Eddie Brisbois: Giving Feedback

The best lessons are often taught after a loss as they guide us towards an area of our game that we can further develop. Make sure your child knows that losing is okay, after a good effort, and that improvement can be a direct result.

Written by: Eddie Brisbois

Owner and Coach at the Toronto Tennis Academy
Course Facilitator at Tennis Canada
Former Head of U10 PTC Program
Served as Travelling Coach for Tennis Ontario and Tennis Canada


Giving Feedback
Providing competition feedback

A child who…Enjoys competing! Because…a kid who doesn’t enjoy competing will be less likely to sign up for tournaments.
Has confidence! Because…a player who lacks confidence will not perform to his capability.

The easy answer is when they’re ready….the challenge is knowing when this is. Let your child initiate the talk of the match – especially after a tough loss.


1. Good effort should be praised
All we can ask for is a player to try their best – if this is achieved praise should be the first thing an athlete hears. Even if there were holes in the performance save the criticism and relay your thoughts to his/her personal coach.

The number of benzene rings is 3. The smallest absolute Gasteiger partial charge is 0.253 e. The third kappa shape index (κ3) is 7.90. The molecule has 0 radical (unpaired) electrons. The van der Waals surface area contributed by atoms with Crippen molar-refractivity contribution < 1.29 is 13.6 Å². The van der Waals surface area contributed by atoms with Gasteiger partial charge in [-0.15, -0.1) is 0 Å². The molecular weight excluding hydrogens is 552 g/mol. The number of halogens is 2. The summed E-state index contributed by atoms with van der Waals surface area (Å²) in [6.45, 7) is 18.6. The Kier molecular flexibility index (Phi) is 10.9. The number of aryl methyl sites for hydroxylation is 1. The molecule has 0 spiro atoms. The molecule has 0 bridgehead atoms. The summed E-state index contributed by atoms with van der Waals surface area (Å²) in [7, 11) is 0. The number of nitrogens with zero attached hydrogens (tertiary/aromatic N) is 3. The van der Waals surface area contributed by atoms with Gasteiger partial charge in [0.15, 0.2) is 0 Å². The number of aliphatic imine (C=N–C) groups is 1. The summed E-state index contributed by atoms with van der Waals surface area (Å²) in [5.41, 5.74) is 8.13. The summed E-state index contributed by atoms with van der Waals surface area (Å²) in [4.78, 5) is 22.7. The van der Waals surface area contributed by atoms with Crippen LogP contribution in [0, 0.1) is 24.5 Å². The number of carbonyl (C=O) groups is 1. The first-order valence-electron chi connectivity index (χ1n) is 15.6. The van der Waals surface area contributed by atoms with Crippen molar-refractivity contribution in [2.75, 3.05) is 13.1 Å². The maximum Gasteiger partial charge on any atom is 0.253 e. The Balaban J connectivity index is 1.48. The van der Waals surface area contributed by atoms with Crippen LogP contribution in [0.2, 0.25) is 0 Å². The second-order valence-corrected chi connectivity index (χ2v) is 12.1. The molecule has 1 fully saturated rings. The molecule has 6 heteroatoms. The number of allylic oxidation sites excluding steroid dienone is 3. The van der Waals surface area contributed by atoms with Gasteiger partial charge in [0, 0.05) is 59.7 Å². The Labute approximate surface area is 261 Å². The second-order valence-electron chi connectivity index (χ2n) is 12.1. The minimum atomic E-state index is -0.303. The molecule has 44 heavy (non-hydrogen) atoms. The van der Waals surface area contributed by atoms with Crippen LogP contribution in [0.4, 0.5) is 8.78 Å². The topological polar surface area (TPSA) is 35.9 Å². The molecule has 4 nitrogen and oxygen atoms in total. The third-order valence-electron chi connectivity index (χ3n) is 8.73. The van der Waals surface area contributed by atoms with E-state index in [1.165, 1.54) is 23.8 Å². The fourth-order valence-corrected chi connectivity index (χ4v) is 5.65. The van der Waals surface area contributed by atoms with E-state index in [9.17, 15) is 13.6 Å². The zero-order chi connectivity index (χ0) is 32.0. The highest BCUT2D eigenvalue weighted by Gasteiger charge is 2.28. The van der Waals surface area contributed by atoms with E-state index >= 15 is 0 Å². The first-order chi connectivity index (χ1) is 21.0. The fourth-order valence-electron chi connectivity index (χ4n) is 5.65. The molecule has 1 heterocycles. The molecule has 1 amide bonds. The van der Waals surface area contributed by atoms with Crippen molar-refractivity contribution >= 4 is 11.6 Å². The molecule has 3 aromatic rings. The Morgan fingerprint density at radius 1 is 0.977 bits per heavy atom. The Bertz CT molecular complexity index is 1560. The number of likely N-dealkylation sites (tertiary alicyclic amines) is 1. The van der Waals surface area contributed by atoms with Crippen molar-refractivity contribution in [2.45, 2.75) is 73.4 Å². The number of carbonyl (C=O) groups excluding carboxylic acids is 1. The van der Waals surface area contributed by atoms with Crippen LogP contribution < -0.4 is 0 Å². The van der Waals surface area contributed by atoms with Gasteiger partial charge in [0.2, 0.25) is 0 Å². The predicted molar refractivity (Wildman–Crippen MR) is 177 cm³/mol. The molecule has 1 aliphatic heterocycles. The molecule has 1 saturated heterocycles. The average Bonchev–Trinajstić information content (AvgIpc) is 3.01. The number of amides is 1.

2. Matches are for learning
The best lessons are often taught after a loss as they guide us towards an area of our game that we can further develop. Make sure your child knows that losing is okay, after a good effort, and that improvement can be a direct result.

3. Promote self-reflection
After your child has calmed down from a match encourage them to reflect on it and write some key points down – this is a valuable part of the learning process and something all great champions do. Please don’t feed into the narrative that something external was the direct result of the outcome (bad line calls, tough draws, poorly behaving opponent…). While these things may have occurred they are out of our control and will teach the player to avoid searching for ways to improve and instead to search for excuses.

CONSTRUCTIVE FEEDBACK: How do I go about giving it?
When the time is right and mixed with some praise. Most sports scientist say confidence is fostered when positive feedback to constructive feedback occurs at a rate of 3:1. Make sure you have something positive about the match to say when delivering a constructive message!

Don’t feel compelled to saying anything at all. It’s often times wise to leave that conversation to the personal coach

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